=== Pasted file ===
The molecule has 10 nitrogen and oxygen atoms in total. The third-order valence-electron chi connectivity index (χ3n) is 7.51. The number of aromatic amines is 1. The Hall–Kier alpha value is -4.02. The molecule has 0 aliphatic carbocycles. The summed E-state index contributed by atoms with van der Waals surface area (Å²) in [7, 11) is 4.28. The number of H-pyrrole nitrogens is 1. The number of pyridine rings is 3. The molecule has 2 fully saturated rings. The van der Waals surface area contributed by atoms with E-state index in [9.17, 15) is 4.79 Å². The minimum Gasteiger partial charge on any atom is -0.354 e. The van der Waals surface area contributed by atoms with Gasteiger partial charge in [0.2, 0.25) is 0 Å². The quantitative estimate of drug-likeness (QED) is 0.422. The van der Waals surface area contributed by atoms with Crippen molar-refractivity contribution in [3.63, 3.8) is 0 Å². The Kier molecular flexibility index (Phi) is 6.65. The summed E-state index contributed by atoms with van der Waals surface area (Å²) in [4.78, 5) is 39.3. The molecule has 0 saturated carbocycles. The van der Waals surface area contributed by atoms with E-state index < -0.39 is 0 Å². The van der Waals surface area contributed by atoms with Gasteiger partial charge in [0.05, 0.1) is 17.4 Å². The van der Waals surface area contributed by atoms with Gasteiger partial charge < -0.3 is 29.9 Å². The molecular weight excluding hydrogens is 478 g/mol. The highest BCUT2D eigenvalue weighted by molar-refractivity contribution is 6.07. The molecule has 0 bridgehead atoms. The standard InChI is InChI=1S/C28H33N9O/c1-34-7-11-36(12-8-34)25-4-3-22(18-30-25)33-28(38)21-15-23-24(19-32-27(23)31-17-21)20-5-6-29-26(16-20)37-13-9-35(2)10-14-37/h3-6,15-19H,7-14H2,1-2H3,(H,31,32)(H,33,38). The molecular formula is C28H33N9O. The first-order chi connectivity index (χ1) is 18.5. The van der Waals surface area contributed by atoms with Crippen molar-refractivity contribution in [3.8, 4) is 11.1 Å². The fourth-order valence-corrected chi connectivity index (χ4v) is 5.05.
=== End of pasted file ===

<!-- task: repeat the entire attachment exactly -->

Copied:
The molecule has 10 nitrogen and oxygen atoms in total. The third-order valence-electron chi connectivity index (χ3n) is 7.51. The number of aromatic amines is 1. The Hall–Kier alpha value is -4.02. The molecule has 0 aliphatic carbocycles. The summed E-state index contributed by atoms with van der Waals surface area (Å²) in [7, 11) is 4.28. The number of H-pyrrole nitrogens is 1. The number of pyridine rings is 3. The molecule has 2 fully saturated rings. The van der Waals surface area contributed by atoms with E-state index in [9.17, 15) is 4.79 Å². The minimum Gasteiger partial charge on any atom is -0.354 e. The van der Waals surface area contributed by atoms with Gasteiger partial charge in [0.2, 0.25) is 0 Å². The quantitative estimate of drug-likeness (QED) is 0.422. The van der Waals surface area contributed by atoms with Crippen molar-refractivity contribution in [3.63, 3.8) is 0 Å². The Kier molecular flexibility index (Phi) is 6.65. The summed E-state index contributed by atoms with van der Waals surface area (Å²) in [4.78, 5) is 39.3. The molecule has 0 saturated carbocycles. The van der Waals surface area contributed by atoms with E-state index < -0.39 is 0 Å². The van der Waals surface area contributed by atoms with Gasteiger partial charge in [0.05, 0.1) is 17.4 Å². The van der Waals surface area contributed by atoms with Gasteiger partial charge < -0.3 is 29.9 Å². The molecular weight excluding hydrogens is 478 g/mol. The highest BCUT2D eigenvalue weighted by molar-refractivity contribution is 6.07. The molecule has 0 bridgehead atoms. The standard InChI is InChI=1S/C28H33N9O/c1-34-7-11-36(12-8-34)25-4-3-22(18-30-25)33-28(38)21-15-23-24(19-32-27(23)31-17-21)20-5-6-29-26(16-20)37-13-9-35(2)10-14-37/h3-6,15-19H,7-14H2,1-2H3,(H,31,32)(H,33,38). The molecular formula is C28H33N9O. The first-order chi connectivity index (χ1) is 18.5. The van der Waals surface area contributed by atoms with Crippen molar-refractivity contribution in [3.8, 4) is 11.1 Å². The fourth-order valence-corrected chi connectivity index (χ4v) is 5.05.